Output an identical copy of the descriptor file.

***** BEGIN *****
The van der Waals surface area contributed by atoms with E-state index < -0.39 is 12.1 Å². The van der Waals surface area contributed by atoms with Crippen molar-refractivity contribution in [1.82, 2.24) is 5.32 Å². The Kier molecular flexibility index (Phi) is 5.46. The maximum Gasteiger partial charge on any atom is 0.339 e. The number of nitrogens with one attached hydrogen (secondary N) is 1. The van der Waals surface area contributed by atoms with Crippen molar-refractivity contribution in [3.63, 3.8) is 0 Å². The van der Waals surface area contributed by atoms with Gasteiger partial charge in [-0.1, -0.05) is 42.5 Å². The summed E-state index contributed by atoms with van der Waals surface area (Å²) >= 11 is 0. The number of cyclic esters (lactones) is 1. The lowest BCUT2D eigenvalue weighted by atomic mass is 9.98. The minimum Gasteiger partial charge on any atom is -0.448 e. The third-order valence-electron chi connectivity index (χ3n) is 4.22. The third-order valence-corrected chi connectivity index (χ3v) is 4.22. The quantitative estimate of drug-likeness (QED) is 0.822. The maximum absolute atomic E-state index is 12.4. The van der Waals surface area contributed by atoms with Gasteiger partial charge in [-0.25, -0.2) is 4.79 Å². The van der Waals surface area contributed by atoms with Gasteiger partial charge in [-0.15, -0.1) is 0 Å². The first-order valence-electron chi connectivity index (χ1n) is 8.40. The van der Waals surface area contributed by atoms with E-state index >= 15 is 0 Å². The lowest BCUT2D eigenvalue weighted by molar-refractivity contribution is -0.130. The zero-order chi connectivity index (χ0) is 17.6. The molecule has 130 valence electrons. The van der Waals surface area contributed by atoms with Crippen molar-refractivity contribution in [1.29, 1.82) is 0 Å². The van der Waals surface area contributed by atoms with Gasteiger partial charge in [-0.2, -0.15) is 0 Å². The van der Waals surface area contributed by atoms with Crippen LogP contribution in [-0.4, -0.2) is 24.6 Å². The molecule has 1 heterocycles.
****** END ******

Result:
The van der Waals surface area contributed by atoms with E-state index < -0.39 is 12.1 Å². The van der Waals surface area contributed by atoms with Crippen molar-refractivity contribution in [1.82, 2.24) is 5.32 Å². The Kier molecular flexibility index (Phi) is 5.46. The maximum Gasteiger partial charge on any atom is 0.339 e. The number of nitrogens with one attached hydrogen (secondary N) is 1. The van der Waals surface area contributed by atoms with Crippen molar-refractivity contribution in [3.63, 3.8) is 0 Å². The van der Waals surface area contributed by atoms with Gasteiger partial charge in [-0.1, -0.05) is 42.5 Å². The summed E-state index contributed by atoms with van der Waals surface area (Å²) >= 11 is 0. The number of cyclic esters (lactones) is 1. The lowest BCUT2D eigenvalue weighted by atomic mass is 9.98. The minimum Gasteiger partial charge on any atom is -0.448 e. The third-order valence-electron chi connectivity index (χ3n) is 4.22. The third-order valence-corrected chi connectivity index (χ3v) is 4.22. The quantitative estimate of drug-likeness (QED) is 0.822. The maximum absolute atomic E-state index is 12.4. The van der Waals surface area contributed by atoms with Gasteiger partial charge in [-0.25, -0.2) is 4.79 Å². The van der Waals surface area contributed by atoms with Gasteiger partial charge in [-0.15, -0.1) is 0 Å². The first-order valence-electron chi connectivity index (χ1n) is 8.40. The van der Waals surface area contributed by atoms with E-state index >= 15 is 0 Å². The lowest BCUT2D eigenvalue weighted by molar-refractivity contribution is -0.130. The zero-order chi connectivity index (χ0) is 17.6. The molecule has 130 valence electrons. The van der Waals surface area contributed by atoms with Crippen molar-refractivity contribution in [1.29, 1.82) is 0 Å². The van der Waals surface area contributed by atoms with Gasteiger partial charge in [-0.2, -0.15) is 0 Å². The van der Waals surface area contributed by atoms with Crippen LogP contribution in [-0.4, -0.2) is 24.6 Å². The molecule has 1 heterocycles.